If you're a cancer patient currently undergoing chemotherapy, you're familiar with the side effects of the treatment. I'm talking about nausea, vomiting, pain, fatigue, mouth and throat sores, constipation, diarrhoea, blood disorders, nervous system effects, and the list goes on...
According to a new small study, cancer patients undergoing chemotherapy who are diagnosed with diabetes are also a... ››› more
By now, you probably know that people around the globe have been using ginger as both food and medicine for thousands of years. In fact, ginger is one of the oldest spices and folk medicines in the world and has been long prized for its incredible healing benefits.
Ginger's underground stem, which you can use as both a spice and herb, is chock-full of active ingredients that play numerous roles... ››› more
A cancer diagnosis is a life-altering event, and the news—let alone making decisions about how to manage treatment—is already challenging enough.
But with a terminal diagnosis, those choices become even more fraught. At some point, say ethicists, doctors and patient advocates, enough is enough. Meaning you have to weigh the potential for benefit against the quality of what life is likely t... ››› more
A new study has found that colon cancer is genetically different in older and younger patients, and young adults might require new treatments.
Which raises one question: Why?
According to the study, conducted by researchers at the University of Colorado Cancer Center in the US, colon cancer is much more aggressive in patients younger than 50 than in older people.
To find out more, keep re... ››› more
Cancer patients undergoing chemotherapy or radiotherapy often experience a reduction in their sense of taste. This because cancer drugs used to kill cancer cells can damage healthy cells, including taste buds, impairing their ability to renew.
Now, new research has uncovered a mechanism behind taste bud renewal, paving the way for new treatment strategies for cancer patients with taste dysfunc... ››› more
Just when you thought there's no upside to the herpes virus…
A new UK study published in the Journal of Clinical Oncology proves it could the best treatment for skin cancer to date!
Researchers from The Institute of Cancer Research (ICR) and the Royal Marsden NHS Foundation trust, report that a new herpes virus-based drug has been successful in treating patients with aggressive skin cancer... ››› more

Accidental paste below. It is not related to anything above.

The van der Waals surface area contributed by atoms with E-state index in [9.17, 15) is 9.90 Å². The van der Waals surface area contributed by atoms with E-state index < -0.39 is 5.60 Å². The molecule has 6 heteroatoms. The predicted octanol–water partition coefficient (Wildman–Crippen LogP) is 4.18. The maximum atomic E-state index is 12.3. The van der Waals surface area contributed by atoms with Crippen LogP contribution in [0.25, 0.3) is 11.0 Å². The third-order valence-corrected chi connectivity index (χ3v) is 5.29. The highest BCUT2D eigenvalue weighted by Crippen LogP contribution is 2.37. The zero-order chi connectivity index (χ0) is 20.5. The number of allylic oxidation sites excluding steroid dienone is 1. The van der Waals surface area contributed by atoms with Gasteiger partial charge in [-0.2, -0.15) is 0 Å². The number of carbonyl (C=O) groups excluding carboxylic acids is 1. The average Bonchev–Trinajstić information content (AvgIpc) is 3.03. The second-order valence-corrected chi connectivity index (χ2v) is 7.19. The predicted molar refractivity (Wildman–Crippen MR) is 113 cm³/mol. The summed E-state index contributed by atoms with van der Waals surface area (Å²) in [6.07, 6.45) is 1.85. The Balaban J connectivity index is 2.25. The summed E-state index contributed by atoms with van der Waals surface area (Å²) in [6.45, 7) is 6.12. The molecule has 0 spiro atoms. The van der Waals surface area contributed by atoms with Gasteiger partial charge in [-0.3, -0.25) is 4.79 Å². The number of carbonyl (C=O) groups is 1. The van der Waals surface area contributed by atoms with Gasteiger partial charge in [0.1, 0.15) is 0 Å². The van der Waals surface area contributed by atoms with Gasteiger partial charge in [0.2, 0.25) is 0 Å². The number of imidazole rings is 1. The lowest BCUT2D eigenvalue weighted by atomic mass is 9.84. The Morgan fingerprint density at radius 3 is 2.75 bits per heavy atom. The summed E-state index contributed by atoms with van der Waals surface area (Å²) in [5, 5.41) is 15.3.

The sea cucumber is a large, spiky caterpillar-looking sea animal found on the ocean floor. And it can be used to treat a wide variety of illnesses including certain types of cancer, new research suggests.
Researcher Ty M Bollinger, author of Cancer: Step Outside the Box, says that these anti-viral, anti-bacterial animals can significantly help people undergoing chemotherapy. They're also highl... ››› more
If you have ovarian cancer, here's some good news.
A new British study, published earlier this month in The Lancet, has found that undergoing chemotherapy before ovarian cancer surgery can make your surgery safer, your stay in hospital shorter and your quality of life better.
Read on for the full scoop.
New study suggests that chemotherapy before ovarian cancer surgery can bring about ma... ››› more
Last week, I told you about Dr Filiberto Munoz. A world leading oncologist who discovered a revolutionary way to burn out cancer cells by replicating what happens when your body has a fever.
Today, I want to tell you about another one of his remarkable cancer treatments.
It's a technique he's been using successfully to starve cancer cells out of the bodies of his patients. And it could do ... ››› more
If your doctor's diagnosed you with breast cancer, he probably suggested chemotherapy, surgery and radiation as the best course of action.
But do you need all three?
A new study from India shows you may not! This common breast cancer treatment could be deadly
Indian researchers studied 350 women with late-stage breast cancer to test the benefit of chemo, surgery and radiation.
All ... ››› more
Disclaimer: Copyright 2021, Fleet Street Publications. The information contained herein is obtained from sources believed to be reliable, but its accuracy cannot be guaranteed. No action or inaction should be taken based solely on the contents of this publication. We do research all our recommendations and articles thoroughly, but we disclaim all liability for any inaccuracies or omissions found in this publication. No part of this publication may be reproduced or transmitted in any form or by means of electronic or mechanical, including recording , photocopying, or via a computerised or electric storage or retrieval system without permission granted in writing from the publishers.